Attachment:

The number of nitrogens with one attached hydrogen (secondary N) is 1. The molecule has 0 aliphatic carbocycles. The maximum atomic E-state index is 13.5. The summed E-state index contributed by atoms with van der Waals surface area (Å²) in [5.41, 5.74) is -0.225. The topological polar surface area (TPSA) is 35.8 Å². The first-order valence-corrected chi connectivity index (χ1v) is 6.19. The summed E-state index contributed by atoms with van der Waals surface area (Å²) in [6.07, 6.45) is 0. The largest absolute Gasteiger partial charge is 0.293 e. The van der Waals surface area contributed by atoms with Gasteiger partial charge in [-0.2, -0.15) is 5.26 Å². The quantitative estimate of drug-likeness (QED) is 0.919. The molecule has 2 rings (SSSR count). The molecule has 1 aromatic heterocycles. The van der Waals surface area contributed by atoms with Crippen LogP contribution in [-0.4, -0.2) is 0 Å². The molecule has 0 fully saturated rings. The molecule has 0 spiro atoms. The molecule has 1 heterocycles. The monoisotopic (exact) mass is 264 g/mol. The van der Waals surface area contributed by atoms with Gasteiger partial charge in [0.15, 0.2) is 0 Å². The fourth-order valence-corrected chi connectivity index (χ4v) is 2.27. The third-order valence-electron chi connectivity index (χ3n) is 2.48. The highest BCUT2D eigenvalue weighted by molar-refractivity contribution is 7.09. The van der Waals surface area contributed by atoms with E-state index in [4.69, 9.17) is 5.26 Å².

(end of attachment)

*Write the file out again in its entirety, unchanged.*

The number of nitrogens with one attached hydrogen (secondary N) is 1. The molecule has 0 aliphatic carbocycles. The maximum atomic E-state index is 13.5. The summed E-state index contributed by atoms with van der Waals surface area (Å²) in [5.41, 5.74) is -0.225. The topological polar surface area (TPSA) is 35.8 Å². The first-order valence-corrected chi connectivity index (χ1v) is 6.19. The summed E-state index contributed by atoms with van der Waals surface area (Å²) in [6.07, 6.45) is 0. The largest absolute Gasteiger partial charge is 0.293 e. The van der Waals surface area contributed by atoms with Gasteiger partial charge in [-0.2, -0.15) is 5.26 Å². The quantitative estimate of drug-likeness (QED) is 0.919. The molecule has 2 rings (SSSR count). The molecule has 1 aromatic heterocycles. The van der Waals surface area contributed by atoms with Crippen LogP contribution in [-0.4, -0.2) is 0 Å². The molecule has 0 fully saturated rings. The molecule has 0 spiro atoms. The molecule has 1 heterocycles. The monoisotopic (exact) mass is 264 g/mol. The van der Waals surface area contributed by atoms with Gasteiger partial charge in [0.15, 0.2) is 0 Å². The fourth-order valence-corrected chi connectivity index (χ4v) is 2.27. The third-order valence-electron chi connectivity index (χ3n) is 2.48. The highest BCUT2D eigenvalue weighted by molar-refractivity contribution is 7.09. The van der Waals surface area contributed by atoms with E-state index in [4.69, 9.17) is 5.26 Å².